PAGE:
The dynamic course of Prescott’s creeks could mean floodplain changes this spring for area property owners – some that will be good news, and some that likely will not.
Potentially hundreds of property owners along or near Prescott’s waterways could see changes in their flood-insurance requirements in March 2018 when updated floodplain maps become effective.
For some, the map changes will mean they no longer are in the floodplain. Others, however, will be included in the flood hazard area for the first time.
City officials say they have been working with the Federal Emergency Management Agency (FEMA) for about seven years to update the “flood hazards area” maps along creeks in Prescott.
The work will culminate on March 6, 2018, when the new maps are scheduled to go into effect. The years-long process included several public meetings to explain the pending changes, as well as the mailing of several-thousand informational postcards.
Marc DuBroy, city drainage engineer and floodplain administrator, emphasizes that the update was prompted by changing realities on the ground.
“It’s not about putting people in or out (of the floodplain),” he said this past week. “It’s about recognizing the real risk.”
DuBroy noted that waterways tend to change over time. Prescott’s National Flood Insurance Program (NFIP) maps date back to 1977, say DuBroy and Jeff Low, a project manager in the Public Works Department.
Since that time, only minor changes have been made, they say. The pending comprehensive map revision will be the first of its kind since the inception of the program in the city.
“The main thing we were seeing is the delineations were wrong,” DuBroy said of the existing maps. “For us, it’s about the accuracy of mapping.”
The city mailed out about 2,300 postcards to properties that are expected to be affected by the updated maps.
“There will be a range of impacts to people,” DuBroy said, adding that the specifics “can get complicated.”
For instance, a certain number will no longer be in the floodplain, while another number will be brought in. A significant number of property owners also will remain in the floodplain, with little difference in their requirements.
DuBroy said he is still working to compile the exact numbers for a future presentation to the Prescott City Council.
The National Flood Insurance Program was created in 1968 in response to significant flood losses in the 1950s and 1960s, DuBroy said, which created an environment in which “nobody could get flood insurance.”
In order for communities to take part in the federal flood-insurance program, he said they were required to enforce a set of floodplain regulations.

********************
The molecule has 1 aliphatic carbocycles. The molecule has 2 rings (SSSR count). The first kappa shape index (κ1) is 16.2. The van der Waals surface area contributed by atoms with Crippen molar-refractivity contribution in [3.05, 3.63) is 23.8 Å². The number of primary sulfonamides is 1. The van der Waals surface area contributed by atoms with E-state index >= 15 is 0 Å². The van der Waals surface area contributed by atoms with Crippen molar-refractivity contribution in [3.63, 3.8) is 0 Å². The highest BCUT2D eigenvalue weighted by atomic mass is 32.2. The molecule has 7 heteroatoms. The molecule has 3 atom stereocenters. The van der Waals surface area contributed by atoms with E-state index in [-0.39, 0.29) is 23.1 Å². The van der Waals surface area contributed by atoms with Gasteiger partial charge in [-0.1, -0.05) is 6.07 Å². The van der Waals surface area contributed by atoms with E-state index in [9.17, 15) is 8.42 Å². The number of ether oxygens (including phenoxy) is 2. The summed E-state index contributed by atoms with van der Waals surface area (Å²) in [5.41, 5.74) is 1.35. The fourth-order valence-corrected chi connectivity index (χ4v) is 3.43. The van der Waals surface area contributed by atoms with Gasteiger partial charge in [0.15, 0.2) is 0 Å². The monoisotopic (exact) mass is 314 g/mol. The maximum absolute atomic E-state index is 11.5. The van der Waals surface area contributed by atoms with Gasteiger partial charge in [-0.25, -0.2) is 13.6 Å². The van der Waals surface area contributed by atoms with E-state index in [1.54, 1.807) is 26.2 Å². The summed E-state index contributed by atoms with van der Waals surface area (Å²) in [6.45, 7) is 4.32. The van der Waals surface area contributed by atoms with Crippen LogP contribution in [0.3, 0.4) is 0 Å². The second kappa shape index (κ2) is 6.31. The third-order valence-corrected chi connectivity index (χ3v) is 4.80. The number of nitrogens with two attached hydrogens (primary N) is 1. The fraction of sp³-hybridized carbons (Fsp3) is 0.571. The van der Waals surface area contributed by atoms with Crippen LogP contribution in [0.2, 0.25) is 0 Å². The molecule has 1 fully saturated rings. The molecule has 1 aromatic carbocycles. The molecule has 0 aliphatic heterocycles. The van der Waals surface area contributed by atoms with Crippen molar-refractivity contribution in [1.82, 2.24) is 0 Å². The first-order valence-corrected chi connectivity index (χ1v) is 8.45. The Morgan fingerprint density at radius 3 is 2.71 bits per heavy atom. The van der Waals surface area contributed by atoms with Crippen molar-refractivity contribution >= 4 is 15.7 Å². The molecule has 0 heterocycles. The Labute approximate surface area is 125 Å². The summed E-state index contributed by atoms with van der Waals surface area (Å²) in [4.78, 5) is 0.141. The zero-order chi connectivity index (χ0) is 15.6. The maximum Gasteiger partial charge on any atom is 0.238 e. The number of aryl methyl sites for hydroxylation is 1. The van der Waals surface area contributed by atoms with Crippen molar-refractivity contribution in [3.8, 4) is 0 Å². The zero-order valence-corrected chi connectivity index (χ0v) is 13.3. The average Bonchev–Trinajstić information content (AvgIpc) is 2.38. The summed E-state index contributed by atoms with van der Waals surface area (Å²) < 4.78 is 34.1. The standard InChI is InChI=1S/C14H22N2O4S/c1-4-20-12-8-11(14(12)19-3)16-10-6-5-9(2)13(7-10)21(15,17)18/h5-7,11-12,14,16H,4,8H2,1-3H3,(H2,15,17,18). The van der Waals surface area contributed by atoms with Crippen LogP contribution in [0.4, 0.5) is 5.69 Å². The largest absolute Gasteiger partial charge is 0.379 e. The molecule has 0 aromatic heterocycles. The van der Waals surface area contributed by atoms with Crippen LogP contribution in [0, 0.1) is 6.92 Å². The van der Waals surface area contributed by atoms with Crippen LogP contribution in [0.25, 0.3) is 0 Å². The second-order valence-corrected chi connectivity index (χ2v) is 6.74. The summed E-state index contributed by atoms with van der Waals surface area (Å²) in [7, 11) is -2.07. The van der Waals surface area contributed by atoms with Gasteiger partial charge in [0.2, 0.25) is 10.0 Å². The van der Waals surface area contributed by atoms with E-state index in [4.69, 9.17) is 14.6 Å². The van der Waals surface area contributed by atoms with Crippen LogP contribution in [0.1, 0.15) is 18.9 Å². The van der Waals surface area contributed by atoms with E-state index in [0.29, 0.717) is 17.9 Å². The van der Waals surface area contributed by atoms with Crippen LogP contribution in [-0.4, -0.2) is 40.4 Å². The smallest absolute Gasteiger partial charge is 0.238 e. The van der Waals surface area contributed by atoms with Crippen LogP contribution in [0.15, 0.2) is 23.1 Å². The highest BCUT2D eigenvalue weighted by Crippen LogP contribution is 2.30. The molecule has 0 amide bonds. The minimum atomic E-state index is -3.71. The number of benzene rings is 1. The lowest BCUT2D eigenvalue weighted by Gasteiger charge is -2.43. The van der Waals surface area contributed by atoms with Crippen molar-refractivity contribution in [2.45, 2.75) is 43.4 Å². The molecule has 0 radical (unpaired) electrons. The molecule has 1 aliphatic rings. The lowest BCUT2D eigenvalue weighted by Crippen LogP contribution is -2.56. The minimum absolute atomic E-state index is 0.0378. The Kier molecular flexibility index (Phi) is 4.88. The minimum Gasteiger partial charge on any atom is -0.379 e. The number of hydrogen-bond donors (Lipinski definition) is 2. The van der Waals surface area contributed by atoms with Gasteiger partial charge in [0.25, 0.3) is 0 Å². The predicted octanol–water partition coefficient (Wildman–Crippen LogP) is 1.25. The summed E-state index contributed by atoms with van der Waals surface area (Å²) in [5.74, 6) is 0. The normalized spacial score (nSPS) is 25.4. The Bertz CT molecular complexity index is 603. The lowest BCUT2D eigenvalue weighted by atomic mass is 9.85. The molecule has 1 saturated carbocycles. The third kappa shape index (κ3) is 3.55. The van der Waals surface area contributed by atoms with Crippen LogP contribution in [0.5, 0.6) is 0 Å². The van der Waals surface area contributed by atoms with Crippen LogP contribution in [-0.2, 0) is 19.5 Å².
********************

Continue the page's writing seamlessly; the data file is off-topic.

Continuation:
Among the regulations are rules for building in the floodplain. “The consensus was, ‘let’s stop building things that keep getting flooded,’” he said.
For instance, he said, FEMA requires that major renovations to existing homes and businesses in the floodplain must take steps to mitigate future flooding risks.
For renovations that amount to 50 percent or more of the value of the property, residential owners are required to elevate the floor level, DuBroy said, while commercial owners have a number of other options as well, including construction of a flood wall around the property.
The measures were based on flood levels that had a 1-percent chance of occurring in a given year, DuBroy said, which has come to be known as the “100-year event.”
He maintains that “FEMA took the middle ground. They term it reasonable protection from flooding.
“You can’t eliminate risk, but you can manage it.”
With Granite Creek running through much of Prescott’s downtown, DuBroy said the floodplain includes “a pretty big swath of the downtown.”
One area that will feel the impacts from the revised maps will be The Gardens, a residential area off Willow Creek Road, near the Willow Lake Road intersection.
DuBroy said about 100 homes there will be included in the floodplain, and property owners likely would be receiving letters from their lenders about the need for flood insurance.
DuBroy and Low point out that homeowners in newly mapped areas will have one year to purchase the insurance at a reduced premium rate.
After getting started on the revision in about 2009, the city worked for years with FEMA, which issued a letter of final determination this past September.
More information about the map revision and how it affects individual flood risks is available online at: www.floodmapupdates.com.
A disclaimer on the property-search section of the site explains that the Yavapai County Flood Control District has provided the site for general-information purposes only.
“It is NOT an official document,” the site states. Rather, it says the site is designed to locate and identify flood plain areas in Yavapai County for personal use.